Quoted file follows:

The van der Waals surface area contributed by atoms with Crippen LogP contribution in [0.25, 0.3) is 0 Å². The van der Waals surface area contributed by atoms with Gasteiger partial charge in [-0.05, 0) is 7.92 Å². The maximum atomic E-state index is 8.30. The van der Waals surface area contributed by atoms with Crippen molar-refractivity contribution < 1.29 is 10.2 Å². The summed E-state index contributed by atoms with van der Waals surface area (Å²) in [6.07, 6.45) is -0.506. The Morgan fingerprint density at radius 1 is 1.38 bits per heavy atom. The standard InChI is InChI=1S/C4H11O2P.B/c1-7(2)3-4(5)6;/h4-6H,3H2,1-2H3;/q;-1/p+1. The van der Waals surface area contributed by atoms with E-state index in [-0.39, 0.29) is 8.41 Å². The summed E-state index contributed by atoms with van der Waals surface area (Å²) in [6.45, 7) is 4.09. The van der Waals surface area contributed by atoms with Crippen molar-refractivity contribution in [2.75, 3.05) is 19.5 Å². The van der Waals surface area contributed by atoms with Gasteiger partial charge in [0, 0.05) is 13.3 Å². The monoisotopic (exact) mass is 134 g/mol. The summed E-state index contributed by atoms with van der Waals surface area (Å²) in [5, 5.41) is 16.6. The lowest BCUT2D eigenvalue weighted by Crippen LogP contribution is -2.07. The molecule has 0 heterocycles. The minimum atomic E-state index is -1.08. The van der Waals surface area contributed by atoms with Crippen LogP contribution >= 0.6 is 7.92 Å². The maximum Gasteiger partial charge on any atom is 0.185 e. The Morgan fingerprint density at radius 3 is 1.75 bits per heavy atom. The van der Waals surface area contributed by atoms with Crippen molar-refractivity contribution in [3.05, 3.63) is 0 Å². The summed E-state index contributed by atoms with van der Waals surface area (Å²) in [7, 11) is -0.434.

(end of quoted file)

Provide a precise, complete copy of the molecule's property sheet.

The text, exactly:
The van der Waals surface area contributed by atoms with Crippen LogP contribution in [0.25, 0.3) is 0 Å². The van der Waals surface area contributed by atoms with Gasteiger partial charge in [-0.05, 0) is 7.92 Å². The maximum atomic E-state index is 8.30. The van der Waals surface area contributed by atoms with Crippen molar-refractivity contribution < 1.29 is 10.2 Å². The summed E-state index contributed by atoms with van der Waals surface area (Å²) in [6.07, 6.45) is -0.506. The Morgan fingerprint density at radius 1 is 1.38 bits per heavy atom. The standard InChI is InChI=1S/C4H11O2P.B/c1-7(2)3-4(5)6;/h4-6H,3H2,1-2H3;/q;-1/p+1. The van der Waals surface area contributed by atoms with E-state index in [-0.39, 0.29) is 8.41 Å². The summed E-state index contributed by atoms with van der Waals surface area (Å²) in [6.45, 7) is 4.09. The van der Waals surface area contributed by atoms with Crippen molar-refractivity contribution in [2.75, 3.05) is 19.5 Å². The van der Waals surface area contributed by atoms with Gasteiger partial charge in [0, 0.05) is 13.3 Å². The monoisotopic (exact) mass is 134 g/mol. The summed E-state index contributed by atoms with van der Waals surface area (Å²) in [5, 5.41) is 16.6. The lowest BCUT2D eigenvalue weighted by Crippen LogP contribution is -2.07. The molecule has 0 heterocycles. The minimum atomic E-state index is -1.08. The van der Waals surface area contributed by atoms with Crippen LogP contribution >= 0.6 is 7.92 Å². The maximum Gasteiger partial charge on any atom is 0.185 e. The Morgan fingerprint density at radius 3 is 1.75 bits per heavy atom. The van der Waals surface area contributed by atoms with Crippen molar-refractivity contribution in [3.05, 3.63) is 0 Å². The summed E-state index contributed by atoms with van der Waals surface area (Å²) in [7, 11) is -0.434.